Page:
The world’s largest conservation area for coniferous forests is created in Alberta

15th of May

Four new national parks Kazan, Richardson, Dillon River and Birch River are formed in Alberta. At the same time, Birch Mountains Wildland Provincial Park is expanding. Together with Wood Buffalo National Park, they cover the world’s largest nature reserve for coniferous forest, 6.7 million hectares. It informs representatives of the provincial government, the federal government, the Tallcree First Nation group, the oil sands giant Syncrude and the nature conservation authorities in Canada.

More and more Nigerians are seeking asylum in Canada

May 8

The flow of people crossing the US-Canada border without permission continues. Of the approximately 7,300 that came that way during the first months of the year, the majority were Nigerians. Transport Minister Marc Garneau says 90 percent of those who do not meet the criteria for political asylum in Canada. Most of those seeking asylum come to Quebec asking the federal government for help in dealing with all new arrivals. At Canada’s request, the United States has promised to be more restrictive when it comes to granting Nigerians visas there.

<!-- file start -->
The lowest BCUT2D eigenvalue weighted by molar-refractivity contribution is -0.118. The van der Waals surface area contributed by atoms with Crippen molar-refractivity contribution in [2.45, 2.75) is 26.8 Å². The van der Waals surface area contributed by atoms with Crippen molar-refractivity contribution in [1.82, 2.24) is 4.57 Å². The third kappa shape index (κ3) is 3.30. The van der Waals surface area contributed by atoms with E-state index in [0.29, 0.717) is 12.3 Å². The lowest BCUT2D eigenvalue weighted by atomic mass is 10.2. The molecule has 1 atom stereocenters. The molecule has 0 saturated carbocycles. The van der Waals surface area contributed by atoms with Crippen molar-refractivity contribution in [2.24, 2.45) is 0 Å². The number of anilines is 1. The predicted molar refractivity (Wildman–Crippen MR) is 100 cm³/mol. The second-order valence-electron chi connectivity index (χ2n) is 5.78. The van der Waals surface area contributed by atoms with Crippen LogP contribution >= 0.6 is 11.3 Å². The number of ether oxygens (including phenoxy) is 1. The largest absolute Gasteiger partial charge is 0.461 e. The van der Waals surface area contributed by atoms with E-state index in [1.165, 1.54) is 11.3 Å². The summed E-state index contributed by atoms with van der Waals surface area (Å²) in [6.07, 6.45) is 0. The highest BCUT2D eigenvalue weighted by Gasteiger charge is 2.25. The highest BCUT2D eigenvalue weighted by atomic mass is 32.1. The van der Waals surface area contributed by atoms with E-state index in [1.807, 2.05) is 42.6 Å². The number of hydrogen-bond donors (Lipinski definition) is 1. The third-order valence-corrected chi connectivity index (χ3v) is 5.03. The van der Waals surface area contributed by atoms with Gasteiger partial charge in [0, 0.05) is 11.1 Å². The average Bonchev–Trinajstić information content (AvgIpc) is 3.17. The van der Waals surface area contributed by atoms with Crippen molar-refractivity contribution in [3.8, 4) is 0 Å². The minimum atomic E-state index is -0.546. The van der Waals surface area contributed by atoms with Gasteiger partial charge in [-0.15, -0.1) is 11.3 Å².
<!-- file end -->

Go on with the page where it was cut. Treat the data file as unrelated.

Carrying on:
Ten dead when van drives on pedestrians

April 23

Ten people are killed and several seriously injured when a man in a rented van drives pedestrians along a main street in an immigrant-tight part of northern Toronto. The man, who is of Armenian origin, is later arrested by police. Eight of the ten victims are women. There is nothing to suggest that the man belongs to any terrorist movement, but a text that the man has written in social media indicates that he deliberately chose to attack women.

Alberta takes new fighting action against British Columbia

April 17

The Alberta Provincial Parliament is voting to give the provincial government new powers to limit oil and gas supplies to British Columbia. When the new rules come into force, the power companies must apply for permission to sell oil and gas to the neighboring province. The measure is a response to the conflict over the Trans Mountain project (see Natural Resources and Energy).